11 am  18th January 2012
Parenting and Pregnancy Centre, Baulkham Hills

A fun play session where parents and babies can learn baby signs through songs, stories and games. For babies with and without Down syndrome.

NB: For babies 0 - 2 only; no older siblings please.

Please let Carolyn know you'll be attending by contacting her on 0431 514 787 or info@hillsnepean.com.au You can visit our website at www.babysignplaytime.com

Sunday, 18 December 2011

Upstairs, Downstairs

Did you see the final episode of Upstairs, Downstairs on ABC TV this evening?  If not, you missed Sarah Gordy's performance in a final plot twist revealing her character, Pamela, the sister of the leading male character, Sir Hallam Holland.  A short clip from the episode, set in 1936, is included in this BBC interview from December 2010.



You can see more about Sarah's 11 years of theatre experience, here on her website - and make sure to take a look at her work as a model for photographer Richard Bailey, for the Shifting Perspectives exhibition.

Team Eammon


Eamon Petersen's family set themselves a fundraising target of $300 for their first Buddy Walk effort, and would have been very pleased to have reached it. So they were thrilled (and Down Syndrome NSW was very grateful), when with the support of their family, friends and their local Maitland community they raised more than $2000 through his Buddy Walk Hero fundraising page, when they took part in Buddy Walk - Australia: Newcastle for the first time in October.

Jess Chalker interviewed Eamon's mum, Kim, for this summer's issue of Down Syndrome NSW News and Update (read it here on p 2). Kim said then, "We want to work with the community to create a culture that fully accepts our little boy and all the other children like Eamon. ... A dear friend of ours said ‘that’s what mates do, support each other'. Our friends and family can see how important it is to us to have Eamon out in the community living his life to the fullest so they can see that the money raised from this event can only benefit him in the long run."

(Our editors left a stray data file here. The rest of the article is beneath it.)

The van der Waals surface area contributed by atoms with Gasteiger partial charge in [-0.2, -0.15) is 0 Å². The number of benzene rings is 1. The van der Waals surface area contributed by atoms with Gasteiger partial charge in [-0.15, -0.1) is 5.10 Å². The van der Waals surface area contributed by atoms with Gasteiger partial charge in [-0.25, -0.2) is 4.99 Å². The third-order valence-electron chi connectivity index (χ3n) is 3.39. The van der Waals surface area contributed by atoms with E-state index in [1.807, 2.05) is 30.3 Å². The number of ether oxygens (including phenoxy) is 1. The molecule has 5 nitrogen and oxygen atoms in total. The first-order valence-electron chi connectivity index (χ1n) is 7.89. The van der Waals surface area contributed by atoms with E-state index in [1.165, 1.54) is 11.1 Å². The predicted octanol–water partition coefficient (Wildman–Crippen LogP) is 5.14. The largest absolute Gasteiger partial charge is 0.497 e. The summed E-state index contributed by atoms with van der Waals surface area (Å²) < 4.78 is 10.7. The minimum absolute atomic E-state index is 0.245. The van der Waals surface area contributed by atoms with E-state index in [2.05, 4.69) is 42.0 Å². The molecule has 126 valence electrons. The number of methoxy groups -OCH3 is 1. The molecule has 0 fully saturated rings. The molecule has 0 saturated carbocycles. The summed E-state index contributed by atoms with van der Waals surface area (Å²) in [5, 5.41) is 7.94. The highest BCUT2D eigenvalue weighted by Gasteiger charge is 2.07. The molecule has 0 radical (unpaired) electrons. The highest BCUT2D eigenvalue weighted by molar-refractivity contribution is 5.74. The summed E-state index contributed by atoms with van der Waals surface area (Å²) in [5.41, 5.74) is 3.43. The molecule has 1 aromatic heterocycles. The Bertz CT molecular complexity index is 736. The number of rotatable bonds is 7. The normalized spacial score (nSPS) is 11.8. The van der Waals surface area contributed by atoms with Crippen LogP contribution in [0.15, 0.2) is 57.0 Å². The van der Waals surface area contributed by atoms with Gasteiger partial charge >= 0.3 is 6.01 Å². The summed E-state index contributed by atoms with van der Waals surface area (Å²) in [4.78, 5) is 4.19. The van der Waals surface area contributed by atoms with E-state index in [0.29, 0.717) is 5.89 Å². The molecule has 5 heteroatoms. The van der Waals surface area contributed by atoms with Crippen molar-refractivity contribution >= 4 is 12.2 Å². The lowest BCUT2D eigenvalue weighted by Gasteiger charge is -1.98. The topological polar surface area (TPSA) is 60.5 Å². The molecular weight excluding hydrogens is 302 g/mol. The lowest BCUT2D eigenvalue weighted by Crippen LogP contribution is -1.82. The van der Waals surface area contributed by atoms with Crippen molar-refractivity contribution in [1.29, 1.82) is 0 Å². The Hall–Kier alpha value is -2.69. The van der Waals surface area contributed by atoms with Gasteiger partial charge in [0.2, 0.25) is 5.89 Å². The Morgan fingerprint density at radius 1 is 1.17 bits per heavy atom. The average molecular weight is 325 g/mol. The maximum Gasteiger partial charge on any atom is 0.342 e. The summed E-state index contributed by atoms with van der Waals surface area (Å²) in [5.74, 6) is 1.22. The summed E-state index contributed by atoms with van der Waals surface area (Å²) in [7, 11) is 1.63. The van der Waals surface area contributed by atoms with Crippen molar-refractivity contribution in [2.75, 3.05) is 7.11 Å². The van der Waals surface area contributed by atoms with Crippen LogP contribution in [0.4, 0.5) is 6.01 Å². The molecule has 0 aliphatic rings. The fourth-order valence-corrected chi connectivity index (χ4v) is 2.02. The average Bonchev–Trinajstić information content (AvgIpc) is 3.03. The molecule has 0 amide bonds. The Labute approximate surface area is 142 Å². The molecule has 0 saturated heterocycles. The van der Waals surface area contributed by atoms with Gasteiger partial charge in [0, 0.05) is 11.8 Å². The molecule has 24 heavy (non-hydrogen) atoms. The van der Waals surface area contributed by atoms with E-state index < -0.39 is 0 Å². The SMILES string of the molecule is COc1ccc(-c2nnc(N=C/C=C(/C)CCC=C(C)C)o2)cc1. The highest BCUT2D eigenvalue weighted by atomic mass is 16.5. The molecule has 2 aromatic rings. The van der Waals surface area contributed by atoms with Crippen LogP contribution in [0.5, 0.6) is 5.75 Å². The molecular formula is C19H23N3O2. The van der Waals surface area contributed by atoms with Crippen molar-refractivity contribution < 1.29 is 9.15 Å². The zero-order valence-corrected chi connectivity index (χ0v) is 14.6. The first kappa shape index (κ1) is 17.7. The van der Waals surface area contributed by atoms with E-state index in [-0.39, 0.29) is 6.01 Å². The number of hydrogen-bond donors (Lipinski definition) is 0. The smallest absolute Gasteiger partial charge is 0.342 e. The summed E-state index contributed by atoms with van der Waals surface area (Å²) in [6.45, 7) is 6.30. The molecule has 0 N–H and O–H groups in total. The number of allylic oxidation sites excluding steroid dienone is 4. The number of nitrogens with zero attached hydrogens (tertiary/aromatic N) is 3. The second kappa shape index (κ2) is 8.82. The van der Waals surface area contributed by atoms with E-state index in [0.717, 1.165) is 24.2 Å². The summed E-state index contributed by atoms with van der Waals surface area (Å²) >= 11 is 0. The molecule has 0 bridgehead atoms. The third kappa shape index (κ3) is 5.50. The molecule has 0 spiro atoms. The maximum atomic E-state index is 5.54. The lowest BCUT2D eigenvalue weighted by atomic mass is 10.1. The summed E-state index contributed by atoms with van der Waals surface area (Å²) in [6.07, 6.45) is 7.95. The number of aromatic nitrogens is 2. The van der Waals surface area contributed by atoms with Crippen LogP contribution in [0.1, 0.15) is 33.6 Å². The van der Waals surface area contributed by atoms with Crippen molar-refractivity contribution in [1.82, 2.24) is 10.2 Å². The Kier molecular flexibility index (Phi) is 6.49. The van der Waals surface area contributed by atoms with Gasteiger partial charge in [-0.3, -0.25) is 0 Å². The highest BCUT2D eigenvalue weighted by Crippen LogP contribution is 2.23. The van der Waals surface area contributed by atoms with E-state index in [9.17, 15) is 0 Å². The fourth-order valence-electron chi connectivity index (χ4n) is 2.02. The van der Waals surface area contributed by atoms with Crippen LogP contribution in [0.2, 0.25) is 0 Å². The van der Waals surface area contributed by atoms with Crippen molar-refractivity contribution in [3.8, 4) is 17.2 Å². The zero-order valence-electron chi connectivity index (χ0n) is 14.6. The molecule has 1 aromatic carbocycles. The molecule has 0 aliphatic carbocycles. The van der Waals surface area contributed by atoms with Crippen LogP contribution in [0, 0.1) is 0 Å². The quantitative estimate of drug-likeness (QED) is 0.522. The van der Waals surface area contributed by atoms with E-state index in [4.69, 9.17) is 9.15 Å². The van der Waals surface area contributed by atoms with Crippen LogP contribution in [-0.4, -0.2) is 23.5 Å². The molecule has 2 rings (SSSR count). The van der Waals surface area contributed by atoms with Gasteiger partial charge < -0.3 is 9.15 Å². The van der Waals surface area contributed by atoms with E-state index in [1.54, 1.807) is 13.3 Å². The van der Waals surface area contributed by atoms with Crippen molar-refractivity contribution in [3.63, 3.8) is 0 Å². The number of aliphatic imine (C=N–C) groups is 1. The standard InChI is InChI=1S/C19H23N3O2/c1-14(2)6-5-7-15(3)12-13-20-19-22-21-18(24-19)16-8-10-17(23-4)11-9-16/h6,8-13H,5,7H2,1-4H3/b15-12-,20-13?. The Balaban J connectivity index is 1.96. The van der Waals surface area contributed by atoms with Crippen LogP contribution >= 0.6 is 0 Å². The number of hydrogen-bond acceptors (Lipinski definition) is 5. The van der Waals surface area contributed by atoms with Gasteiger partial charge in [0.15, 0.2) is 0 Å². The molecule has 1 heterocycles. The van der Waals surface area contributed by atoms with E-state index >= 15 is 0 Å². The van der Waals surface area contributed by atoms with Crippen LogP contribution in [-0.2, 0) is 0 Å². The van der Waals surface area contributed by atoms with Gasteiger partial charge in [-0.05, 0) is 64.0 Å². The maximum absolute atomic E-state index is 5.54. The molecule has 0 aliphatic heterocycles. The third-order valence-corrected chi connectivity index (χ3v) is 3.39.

Pictured from left: Hannah Rose (QBE Foundation), Natalie Grogan, Eamon, Kim, Cohen
And now this little boy's presence in his family's community has resulted in a very generous donation of $10,000 from the QBE Foundation (Eamon's devoted godmother, Natalie Grogan works with QBE and successfully applied to the Foundation for the donation), that will make a significant contribution to that cultural development.

Eamon took Kim and his brother Cohen along for the cheque presentation.

Many, many thanks to the QBE Foundation, to the Petersens, to Natalie and to Eamon!

Saturday, 17 December 2011

Some weekend reading ...

Ability magazine's interview with John C McGinley (aka Dr Perry Cox in Scrubs, and Max's Dad) in its current issue is available online.










The UK Daily Mail published this interview with Gemma Andre about her little girl Taya, who has landed some modelling jobs - you will see why from the gorgeous photos. The interview is more thoughtful than you might expect.

Thursday, 15 December 2011

People with communication impairment deserve their day in court

Teresa Iacono has long and substantial experience in supporting people with intellectual disability (including Down syndrome) to communicate by various means, and as an advocate for practical accommodation for complex communication needs.  She is currently Professor of Regional and Rural Allied Health at La Trobe University, Bendigo, and a speech pathologist specialising in complex communication impairment.